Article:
Saturday, 14 June 2014

Higher Ed members break pay freeze with a two percent deal

Activists continued to pressure employers during talks
Unison members in Higher Education have won a two percent pay rise for 2014 as a result of our long-running dispute. 

We rejected last year's offer of one per cent and took three days national strike action in coordination with our sister unions in the sector. 

As we examine the balance sheet of our dispute we need to remember the context: the government-imposed pay freeze across the public sector and Health workers are facing zero percent. 

Whilst two percent is below RPI (approx. 2.5% at time of the final offer) it is also above CPI, the employers' preferred measure (1.6%). The pay freeze was broken despite efforts of those who tried to undermine our dispute. 

There were those who did not believe we could win, who had not faith in our members' willingness to stand up and be counted, and they mistook their own feebleness for weakness across the sector. 

They repeatedly claimed we would lose members over these unpopular strikes. The truth is our sector grew faster than ever before during the dispute. 

There are those who do not believe we can take meaningful strike action because our density is too low, in a self-fulfilling prophecy of doom and pessimism. We have shown we can still take action and have an impact even when our density leaves much to be desired in some areas. 

Those same pessimists argued to call off further action until we had consulted further with members, which weakened our side at a critical time when the UCU was about to start their marking boycott. We should have been threatening action of our own and supported them. The employers then made an offer calculated to be just enough to buy off the dispute when we were looking hesitant.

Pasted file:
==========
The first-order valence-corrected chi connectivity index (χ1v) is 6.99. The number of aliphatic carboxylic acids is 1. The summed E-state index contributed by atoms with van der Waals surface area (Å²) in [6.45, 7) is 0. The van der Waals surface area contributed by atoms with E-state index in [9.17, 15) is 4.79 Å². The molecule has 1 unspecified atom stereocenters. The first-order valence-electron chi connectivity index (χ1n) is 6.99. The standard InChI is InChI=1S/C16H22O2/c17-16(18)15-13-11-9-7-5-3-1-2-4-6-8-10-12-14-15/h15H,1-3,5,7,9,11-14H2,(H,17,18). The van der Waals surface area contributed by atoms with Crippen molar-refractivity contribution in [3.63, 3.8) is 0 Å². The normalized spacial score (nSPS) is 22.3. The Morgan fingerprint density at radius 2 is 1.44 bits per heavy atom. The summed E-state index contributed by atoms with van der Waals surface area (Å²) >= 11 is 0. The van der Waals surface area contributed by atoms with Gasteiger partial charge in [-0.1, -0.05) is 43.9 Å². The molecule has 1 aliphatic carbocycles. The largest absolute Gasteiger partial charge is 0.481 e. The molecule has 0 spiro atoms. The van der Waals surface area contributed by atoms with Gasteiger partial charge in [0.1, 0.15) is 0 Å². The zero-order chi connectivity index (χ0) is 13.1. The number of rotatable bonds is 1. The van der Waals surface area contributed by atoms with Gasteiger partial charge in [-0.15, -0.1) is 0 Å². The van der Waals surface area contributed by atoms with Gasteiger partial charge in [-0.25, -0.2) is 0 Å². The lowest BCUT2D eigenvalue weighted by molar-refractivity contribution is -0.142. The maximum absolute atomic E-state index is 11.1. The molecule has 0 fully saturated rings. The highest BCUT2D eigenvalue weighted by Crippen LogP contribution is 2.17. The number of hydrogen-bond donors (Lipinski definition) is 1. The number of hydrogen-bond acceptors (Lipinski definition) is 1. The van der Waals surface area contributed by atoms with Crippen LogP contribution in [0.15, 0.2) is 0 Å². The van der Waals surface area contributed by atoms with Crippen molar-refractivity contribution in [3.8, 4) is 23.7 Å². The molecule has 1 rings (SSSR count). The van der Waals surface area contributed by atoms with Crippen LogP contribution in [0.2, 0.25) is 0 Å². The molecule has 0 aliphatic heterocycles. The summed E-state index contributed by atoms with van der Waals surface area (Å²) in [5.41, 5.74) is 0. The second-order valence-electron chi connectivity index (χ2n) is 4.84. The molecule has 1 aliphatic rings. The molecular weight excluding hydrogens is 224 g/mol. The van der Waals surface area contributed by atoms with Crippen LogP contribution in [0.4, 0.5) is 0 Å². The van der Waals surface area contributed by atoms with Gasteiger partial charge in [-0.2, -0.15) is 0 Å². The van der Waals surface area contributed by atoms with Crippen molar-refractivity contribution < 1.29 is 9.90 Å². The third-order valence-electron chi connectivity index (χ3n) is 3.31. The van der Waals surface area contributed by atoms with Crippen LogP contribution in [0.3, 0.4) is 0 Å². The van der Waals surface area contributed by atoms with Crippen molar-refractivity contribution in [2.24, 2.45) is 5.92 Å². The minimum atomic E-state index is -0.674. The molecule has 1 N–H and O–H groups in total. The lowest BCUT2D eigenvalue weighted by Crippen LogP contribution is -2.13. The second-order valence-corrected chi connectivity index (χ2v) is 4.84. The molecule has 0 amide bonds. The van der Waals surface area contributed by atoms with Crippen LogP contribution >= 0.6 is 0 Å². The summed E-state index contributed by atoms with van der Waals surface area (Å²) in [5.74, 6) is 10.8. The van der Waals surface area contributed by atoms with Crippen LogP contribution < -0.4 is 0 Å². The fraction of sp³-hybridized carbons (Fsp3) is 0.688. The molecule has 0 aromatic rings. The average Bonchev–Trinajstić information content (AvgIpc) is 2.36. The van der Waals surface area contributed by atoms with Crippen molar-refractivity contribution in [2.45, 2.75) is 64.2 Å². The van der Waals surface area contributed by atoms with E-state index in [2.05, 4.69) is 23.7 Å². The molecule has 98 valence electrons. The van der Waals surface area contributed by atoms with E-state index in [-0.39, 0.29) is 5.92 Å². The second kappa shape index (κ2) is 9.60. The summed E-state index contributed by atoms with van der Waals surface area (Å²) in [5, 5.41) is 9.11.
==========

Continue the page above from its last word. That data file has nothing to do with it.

Those of us on the left had argued for escalating the action earlier, coordinating with other unions beyond our sector, and for the UCU to begin action short of a strike earlier. 

The tactic of the 'broad left' in UCU, however, was to string the dispute out on a 'slow burner'. 

This had a demoralising effect with long gaps between strike days action - they even de-escalated the action with two hour strikes in the UCU - and support predictably started to wane. This tactic of delay scuppered the chance to win a greater pay rise earlier. 

The tussle within the leadership of UNISON and UCU over these differing positions shows the need not only to win seats on the executives for the left, but demand greater accountability of exec members. For example, some members of the HE SGE voted against strike action every time and yet were able to claim in their election manifestos that they supported the strikes.

We should ensure we on the left publish how we vote, explain and debate openly our strategies whenever possible and expose those who continue to hold us back. We should be less fearful of being accused of undermining 'collective responsibility' when our own positions were undermined repeatedly by undemocratic maneuvering on the right. 

And we need to build on the networks and strengthen the relationships between activists who are loosely on the left who have taken action together over the last year. We need better forums for debating these tactics.

In the end a two percent settlement falls well short of catching up with the cost of living over five years of frozen pay, and the tactic of delaying and then downplaying the strength of our actions has frustrated our attempts to win an outright victory. 

However at the same time we cannot underestimate the importance of what this dispute demonstrates: we were right to make a stand on pay and we have been vindicated taking a bold lead. In doing so we have broken the pay freeze, setting a marker down for next year and for other service groups to build on our modest success. 

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